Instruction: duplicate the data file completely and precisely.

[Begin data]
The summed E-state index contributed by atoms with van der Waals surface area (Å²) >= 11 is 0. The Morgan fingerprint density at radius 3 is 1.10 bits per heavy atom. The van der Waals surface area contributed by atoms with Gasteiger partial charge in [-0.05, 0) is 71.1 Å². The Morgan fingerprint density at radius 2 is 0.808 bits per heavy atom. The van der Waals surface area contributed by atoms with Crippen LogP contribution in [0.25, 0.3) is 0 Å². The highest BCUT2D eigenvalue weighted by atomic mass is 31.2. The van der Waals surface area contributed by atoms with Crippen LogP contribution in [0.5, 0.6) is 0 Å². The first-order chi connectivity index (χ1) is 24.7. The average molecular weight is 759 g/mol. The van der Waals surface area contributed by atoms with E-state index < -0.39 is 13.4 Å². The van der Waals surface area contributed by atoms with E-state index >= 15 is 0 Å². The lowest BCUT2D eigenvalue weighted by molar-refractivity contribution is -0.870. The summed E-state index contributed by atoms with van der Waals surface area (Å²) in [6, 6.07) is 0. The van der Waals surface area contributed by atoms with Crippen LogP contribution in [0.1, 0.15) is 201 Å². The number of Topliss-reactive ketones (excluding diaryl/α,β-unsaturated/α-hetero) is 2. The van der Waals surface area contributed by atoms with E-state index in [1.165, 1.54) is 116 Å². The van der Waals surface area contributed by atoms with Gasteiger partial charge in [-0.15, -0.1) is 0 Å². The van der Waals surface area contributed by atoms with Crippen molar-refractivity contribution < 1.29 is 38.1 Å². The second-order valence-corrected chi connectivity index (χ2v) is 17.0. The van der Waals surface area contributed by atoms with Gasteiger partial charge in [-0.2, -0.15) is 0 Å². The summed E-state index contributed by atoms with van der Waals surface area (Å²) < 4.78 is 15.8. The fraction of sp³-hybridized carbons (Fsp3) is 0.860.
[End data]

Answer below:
The summed E-state index contributed by atoms with van der Waals surface area (Å²) >= 11 is 0. The Morgan fingerprint density at radius 3 is 1.10 bits per heavy atom. The van der Waals surface area contributed by atoms with Gasteiger partial charge in [-0.05, 0) is 71.1 Å². The Morgan fingerprint density at radius 2 is 0.808 bits per heavy atom. The van der Waals surface area contributed by atoms with Crippen LogP contribution in [0.25, 0.3) is 0 Å². The highest BCUT2D eigenvalue weighted by atomic mass is 31.2. The van der Waals surface area contributed by atoms with Crippen LogP contribution in [0.5, 0.6) is 0 Å². The first-order chi connectivity index (χ1) is 24.7. The average molecular weight is 759 g/mol. The van der Waals surface area contributed by atoms with E-state index < -0.39 is 13.4 Å². The van der Waals surface area contributed by atoms with E-state index >= 15 is 0 Å². The lowest BCUT2D eigenvalue weighted by molar-refractivity contribution is -0.870. The summed E-state index contributed by atoms with van der Waals surface area (Å²) in [6, 6.07) is 0. The van der Waals surface area contributed by atoms with Crippen LogP contribution in [0.1, 0.15) is 201 Å². The number of Topliss-reactive ketones (excluding diaryl/α,β-unsaturated/α-hetero) is 2. The van der Waals surface area contributed by atoms with E-state index in [1.165, 1.54) is 116 Å². The van der Waals surface area contributed by atoms with Gasteiger partial charge in [-0.15, -0.1) is 0 Å². The van der Waals surface area contributed by atoms with Crippen molar-refractivity contribution < 1.29 is 38.1 Å². The second-order valence-corrected chi connectivity index (χ2v) is 17.0. The van der Waals surface area contributed by atoms with Gasteiger partial charge in [-0.2, -0.15) is 0 Å². The summed E-state index contributed by atoms with van der Waals surface area (Å²) < 4.78 is 15.8. The fraction of sp³-hybridized carbons (Fsp3) is 0.860.